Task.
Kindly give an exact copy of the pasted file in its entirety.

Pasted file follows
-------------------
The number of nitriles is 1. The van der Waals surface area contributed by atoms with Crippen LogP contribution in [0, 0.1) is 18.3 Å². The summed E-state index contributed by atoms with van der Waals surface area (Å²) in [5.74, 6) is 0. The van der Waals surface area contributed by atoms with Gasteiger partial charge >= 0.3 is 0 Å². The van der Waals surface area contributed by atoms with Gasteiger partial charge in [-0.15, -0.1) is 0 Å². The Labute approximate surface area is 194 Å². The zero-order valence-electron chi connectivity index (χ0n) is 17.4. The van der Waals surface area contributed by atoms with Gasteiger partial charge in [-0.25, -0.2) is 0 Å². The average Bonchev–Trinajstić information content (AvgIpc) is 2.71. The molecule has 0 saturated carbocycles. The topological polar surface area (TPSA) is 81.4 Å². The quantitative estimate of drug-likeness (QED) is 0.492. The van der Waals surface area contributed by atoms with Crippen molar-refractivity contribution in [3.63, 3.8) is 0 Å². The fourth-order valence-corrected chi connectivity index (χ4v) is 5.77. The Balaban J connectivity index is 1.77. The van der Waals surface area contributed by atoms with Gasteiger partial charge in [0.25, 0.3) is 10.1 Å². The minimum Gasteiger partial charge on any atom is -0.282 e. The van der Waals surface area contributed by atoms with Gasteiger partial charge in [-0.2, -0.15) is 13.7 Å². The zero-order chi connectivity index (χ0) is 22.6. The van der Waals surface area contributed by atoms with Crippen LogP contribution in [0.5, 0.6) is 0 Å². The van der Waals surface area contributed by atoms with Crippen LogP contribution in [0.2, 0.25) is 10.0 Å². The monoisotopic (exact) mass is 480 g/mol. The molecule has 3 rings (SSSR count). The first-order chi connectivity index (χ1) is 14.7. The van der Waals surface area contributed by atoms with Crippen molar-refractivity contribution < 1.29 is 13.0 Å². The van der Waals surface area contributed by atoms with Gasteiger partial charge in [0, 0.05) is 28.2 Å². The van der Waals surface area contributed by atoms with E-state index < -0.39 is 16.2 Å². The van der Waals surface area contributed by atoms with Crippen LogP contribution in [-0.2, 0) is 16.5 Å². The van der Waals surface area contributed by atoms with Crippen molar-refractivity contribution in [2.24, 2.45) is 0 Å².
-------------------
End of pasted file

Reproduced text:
The number of nitriles is 1. The van der Waals surface area contributed by atoms with Crippen LogP contribution in [0, 0.1) is 18.3 Å². The summed E-state index contributed by atoms with van der Waals surface area (Å²) in [5.74, 6) is 0. The van der Waals surface area contributed by atoms with Gasteiger partial charge >= 0.3 is 0 Å². The van der Waals surface area contributed by atoms with Gasteiger partial charge in [-0.15, -0.1) is 0 Å². The Labute approximate surface area is 194 Å². The zero-order valence-electron chi connectivity index (χ0n) is 17.4. The van der Waals surface area contributed by atoms with Gasteiger partial charge in [-0.25, -0.2) is 0 Å². The average Bonchev–Trinajstić information content (AvgIpc) is 2.71. The molecule has 0 saturated carbocycles. The topological polar surface area (TPSA) is 81.4 Å². The quantitative estimate of drug-likeness (QED) is 0.492. The van der Waals surface area contributed by atoms with Crippen molar-refractivity contribution in [3.63, 3.8) is 0 Å². The fourth-order valence-corrected chi connectivity index (χ4v) is 5.77. The Balaban J connectivity index is 1.77. The van der Waals surface area contributed by atoms with Gasteiger partial charge in [0.25, 0.3) is 10.1 Å². The minimum Gasteiger partial charge on any atom is -0.282 e. The van der Waals surface area contributed by atoms with Gasteiger partial charge in [-0.2, -0.15) is 13.7 Å². The zero-order chi connectivity index (χ0) is 22.6. The van der Waals surface area contributed by atoms with Crippen LogP contribution in [0.5, 0.6) is 0 Å². The van der Waals surface area contributed by atoms with Crippen LogP contribution in [0.2, 0.25) is 10.0 Å². The monoisotopic (exact) mass is 480 g/mol. The molecule has 3 rings (SSSR count). The first-order chi connectivity index (χ1) is 14.7. The van der Waals surface area contributed by atoms with Crippen molar-refractivity contribution < 1.29 is 13.0 Å². The van der Waals surface area contributed by atoms with Gasteiger partial charge in [0, 0.05) is 28.2 Å². The van der Waals surface area contributed by atoms with E-state index < -0.39 is 16.2 Å². The van der Waals surface area contributed by atoms with Crippen LogP contribution in [-0.2, 0) is 16.5 Å². The van der Waals surface area contributed by atoms with Crippen molar-refractivity contribution in [2.24, 2.45) is 0 Å².